Happy rabbit month, CHS supporters!
If you are like me, a long time cat and dog lover, then you may find rabbits a little intimidating. Sure, they’re cute, they’re fluffy and they’re vegetarian… but for those of us more familiar with cats and dogs they are a terrifying ball of unpredictability! Today on the blog, I am delving into the mysteries of the lapin to share with you just a few of the things I learned about bunny body language in my attempt to conquer my fears of all things rabbit.
First things first… Rabbits are a prey species! Many potential rabbit owners are attracted to bunnies due to their vegetarian status and small stature. Unfortunately, in the wild this often means that rabbits are destined to be on the menu for a multitude of other species. This “prey” status in the predator/prey relationship can actually be seen just by looking at a rabbit’s face vs. a cat or dog’s face – “Eyes on the side like to run away and hide… eyes on the front like to go out and hunt!” So, knowing that about the eye placement of predators and prey… go look in the mirror. Humans also join the ranks of predators with our forward facing eyes.
What does this mean for pet rabbits? Well, it means they are a prey species living with a predator – an odd couple at best. This also means that a rabbit, as prey, will have a very different approach to the world compared to a predator.
Prey animals tend to display more vigilance than predators. They startle easily and are constantly scanning their environment for threats. Prey animals are acutely aware of changes in their environments, including sights, sounds, smells and even vibrations in the ground. While more direct movements and confident approaches may work for predator species, prey species require a softer and gentler approach to interaction.
This vigilance to the environment means it is extra important to be aware of what is going on around you when socializing with your rabbit. Think carefully about what your rabbit can see, hear, feel and smell during the interaction. Also, watch for subtle changes in the environment and observe how those affect the bunny you are greeting.
OK! On to body language!
Like other animals, rabbits have specific body language that they use to communicate with other bunnies. In reality, the rabbit body language system is very complex, so today we are going to look at only a few major bunny body language cues. If you are interested in learning more about bunny body language, we highly recommend checking out some of the great online resources, like the House Rabbit Society, for more information.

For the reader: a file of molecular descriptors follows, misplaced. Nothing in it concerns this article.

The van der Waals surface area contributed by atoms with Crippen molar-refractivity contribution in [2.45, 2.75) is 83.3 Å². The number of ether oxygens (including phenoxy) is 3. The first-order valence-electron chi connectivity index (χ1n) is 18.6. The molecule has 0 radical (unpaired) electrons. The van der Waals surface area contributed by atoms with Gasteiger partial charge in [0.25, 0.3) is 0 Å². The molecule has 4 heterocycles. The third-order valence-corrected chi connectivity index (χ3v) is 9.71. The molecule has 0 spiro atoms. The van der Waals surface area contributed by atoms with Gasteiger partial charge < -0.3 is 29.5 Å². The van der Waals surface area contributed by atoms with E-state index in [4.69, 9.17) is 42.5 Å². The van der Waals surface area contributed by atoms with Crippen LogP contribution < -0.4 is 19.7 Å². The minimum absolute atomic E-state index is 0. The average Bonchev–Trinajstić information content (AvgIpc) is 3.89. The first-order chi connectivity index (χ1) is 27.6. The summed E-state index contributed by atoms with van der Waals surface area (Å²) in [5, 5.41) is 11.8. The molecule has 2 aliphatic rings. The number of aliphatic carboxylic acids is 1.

Bunny Binkies – This is the best thing ever. Seriously. This is the happiest thing I have ever learned. Are you ready???
Rabbit dance when they’re happy.
Yeah, that’s right. I’ll give you a minute to get that adorable image under control.
When rabbits are happy and having fun, they do a small hopping ‘dance’ that is often referred to as “binkies’. Want to see this cuteness in action? Of COURSE we found you a video! https://www.youtube.com/watch?v=TLWp86XR9-0
Laying down – Rabbits have two primary styles when they lay down. One is similar to “meatloaf pose” in cats (legs tucked under, ears laying flat against the body) and the other is the “sprawling relaxation” pose (laying on the tummy or side with the legs sprawled out). Both of these poses are usually accompanies by a relaxed eye that is partially closed and both of these poses indicate relaxation. The sprawling relaxation pose generally indicates that your bunny is extremely comfortable and is feeling absolutely no threat from their environment.
Placing the head down onto the ground while sitting in a classic sphinx rabbit pose – Many pet rabbits will do this to request petting. Many rabbits use this pose to greet other rabbits as well.
Standing up on the hind legs – Wild rabbits will do this to scan for threats. House rabbits may do this if they are worried, but may also do this out of curiosity or to get your attention.
“Thumping” the back feet – A rabbit that is thumping it’s back feet is warning other rabbits of danger. This is a good indication your rabbit is feeling uneasy. A thump followed by a quick dash away indicates you rabbit is feeling quite threatened.
Grunting, Thumping and Charging – These are territorial signs from a rabbit that you are invading their space. Some rabbits will also do this when threatened.
Screaming – Yes, rabbits can scream, but typically only do so when gravely injured or severely threatened. If your rabbit is cornered and unable to escape they may escalate from the grunting behavior into a screaming behavior.
There you have it! A few bunny body language basics. There are many, many more subtle cues within the rabbit body language system. We invite you to share them with us! Feel free to post below here on the blog, or join the discussion on our Facebook group!